Irrespective of the current mood against bilateral investment treaties, BIT disputes are unlikely to go away anytime soon
The adverse arbitral awards in White Industries v. India and Devas Multimedia v. India have finally woken the Union government to the perils of bilateral investment treaties (BITs). The government’s reaction has been to introduce a new Model BIT in 2015 as a template for future investment agreements, and to issue 58 BIT termination notices. Given that existing investors will continue to enjoy the protection of these terminated BITs for a period of 10-15 years due to sunset clauses, both these measures cannot replace the need for a coherent dispute management strategy to deal with disputes that may arise under BITs.
According to latest available data, there are 11 known claims against India currently, the most prominent claims being those by Vodafone and Vedanta/Cairn on retrospective taxation. The potential liability under these claims may amount to millions of dollars.
With most existing BITs entered into at a time when India was keen to attract foreign investment, their provisions largely favour investors and do not adequately safeguard India’s legitimate concerns. Therefore, it is no surprise that justified regulatory action has often been made the subject of BIT claims. For these reasons, appropriate dispute management requires serious and immediate consideration. Recognizing this need, the government had mandated a high-level committee chaired by Justice B.N. Srikrishna to focus on arbitrations involving the Union of India, and specifically BIT arbitrations. The committee’s report, submitted last month, emphasizes a five-pronged dispute management strategy comprising a focus on dispute management procedures, a nodal agency representing the state, coordination at national and sub-national levels, counsel with special expertise and adequate funding for dispute resolution.
The committee’s recommendations, made after consultations with international experts and government officials handling BIT disputes, suggest the creation of the post of an international law adviser (ILA) with the rank of additional solicitor general, who shall be responsible for advising the government and coordinating its dispute resolution strategy. The committee also recommends the creation of a five-member permanent inter-ministerial committee (IMC), comprising representatives from the ministries of finance, external affairs, law and justice, the ministry/department directly involved in the dispute, and the ILA as member-secretary, to effectively manage BIT disputes. The committee further recommends the designation of the Department of Economic Affairs (DEA) as the nodal agency for receiving correspondences in existing BITs. The empanelment of experienced counsel, and the creation of a database of arbitrators having relevant expertise and experience are also recommended. The government has already taken measures towards dispute management by designating the DEA as its representative in the Model BIT and empanelling counsel to defend it in BIT disputes. It is now the government’s task to ensure that the recommendations suggested by the committee are suitably implemented.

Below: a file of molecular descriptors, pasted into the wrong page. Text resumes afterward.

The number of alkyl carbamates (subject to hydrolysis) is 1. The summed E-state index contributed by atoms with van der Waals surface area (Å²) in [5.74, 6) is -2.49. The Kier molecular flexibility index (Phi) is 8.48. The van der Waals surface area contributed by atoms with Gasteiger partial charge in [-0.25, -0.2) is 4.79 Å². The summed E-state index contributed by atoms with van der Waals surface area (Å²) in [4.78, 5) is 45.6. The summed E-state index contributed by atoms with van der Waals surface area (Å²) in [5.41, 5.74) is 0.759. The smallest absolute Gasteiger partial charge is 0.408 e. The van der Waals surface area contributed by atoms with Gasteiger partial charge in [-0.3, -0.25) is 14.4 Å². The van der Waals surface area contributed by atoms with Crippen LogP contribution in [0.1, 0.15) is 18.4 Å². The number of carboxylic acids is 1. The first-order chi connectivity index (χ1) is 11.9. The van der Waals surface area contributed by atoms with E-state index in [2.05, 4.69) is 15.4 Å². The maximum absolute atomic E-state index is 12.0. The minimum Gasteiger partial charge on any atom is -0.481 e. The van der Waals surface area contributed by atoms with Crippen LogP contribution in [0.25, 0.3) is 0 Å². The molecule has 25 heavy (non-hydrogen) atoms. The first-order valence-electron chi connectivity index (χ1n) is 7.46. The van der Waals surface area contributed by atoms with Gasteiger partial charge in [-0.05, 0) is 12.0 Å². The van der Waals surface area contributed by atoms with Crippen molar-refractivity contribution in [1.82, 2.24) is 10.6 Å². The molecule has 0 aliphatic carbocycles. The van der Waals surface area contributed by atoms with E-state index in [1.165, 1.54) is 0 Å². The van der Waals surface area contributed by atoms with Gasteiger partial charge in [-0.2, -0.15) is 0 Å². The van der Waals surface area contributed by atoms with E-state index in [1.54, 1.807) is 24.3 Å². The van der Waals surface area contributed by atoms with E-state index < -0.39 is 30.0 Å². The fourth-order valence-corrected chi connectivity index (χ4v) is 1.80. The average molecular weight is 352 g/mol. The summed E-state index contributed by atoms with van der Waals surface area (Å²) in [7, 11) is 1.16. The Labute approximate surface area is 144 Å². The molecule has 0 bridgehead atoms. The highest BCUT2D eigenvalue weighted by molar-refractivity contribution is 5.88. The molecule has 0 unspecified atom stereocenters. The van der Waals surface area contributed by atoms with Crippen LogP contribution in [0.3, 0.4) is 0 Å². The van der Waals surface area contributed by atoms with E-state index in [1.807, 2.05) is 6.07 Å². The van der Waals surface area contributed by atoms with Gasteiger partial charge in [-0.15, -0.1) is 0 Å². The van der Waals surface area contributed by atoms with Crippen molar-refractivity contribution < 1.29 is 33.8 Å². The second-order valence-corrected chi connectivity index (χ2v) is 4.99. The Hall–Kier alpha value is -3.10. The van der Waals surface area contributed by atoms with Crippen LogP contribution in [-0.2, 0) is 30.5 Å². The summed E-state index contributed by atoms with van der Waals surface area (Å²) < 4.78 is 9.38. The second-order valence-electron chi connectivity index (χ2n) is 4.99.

In addition, in relation to existing BITs, the government must establish a clear channel of communication for investors with grievances by notifying a nodal agency and a single point of contact. Further, once a notice of dispute is received, the government must ensure there is effective coordination between different ministries and agencies to avoid unnecessary delays, inconsistent positions and other prejudicial consequences. The IMC, as proposed by the committee, should be able to do this task adequately as long as its powers are sufficient and clearly defined. The IMC must be suitably empowered to enable it to meet at short notice and take decisions swiftly.
Given the short timelines in BIT arbitrations, it is also necessary to lay down standard procedures governing the conduct of India’s defence, including time-bound appointment of counsel, nomination of shortlisted arbitrators, etc. For example, in the ongoing Vodafone BIT dispute, the arbitrator nominated by India recused himself after accepting appointment, and another arbitrator had to be nominated. This caused a lot of delay, and indicates the need for a comprehensive strategy, including in relation to appointment of counsel and nomination of arbitrators. The government must also stipulate suitable procedures for effectively conducting settlement negotiations (wherever feasible) between aggrieved investors and the IMC.
Lastly, the importance of ongoing coordination with state or local government agencies cannot be overemphasized. Actions taken by state or local government agencies in respect of foreign investments without sufficient consideration of liability under BITs may put the Central government in the unenviable position of facing and defending large claims. There must be adequate dissemination of information regarding India’s BIT commitments. A procedure could be established whereby state or local government agencies consult the nodal agency/the ILA prior to taking any action that may affect BIT commitments.
Irrespective of the current mood against BITs, BIT disputes are unlikely to go away anytime soon. In such circumstances, the more pragmatic approach is to put India in a position where it can effectively manage such disputes.
Suchindran B.N. and Anjali Anchayil are advocates practising in India. They assisted the Justice Srikrishna committee in reviewing the institutionalization of arbitration mechanism in India.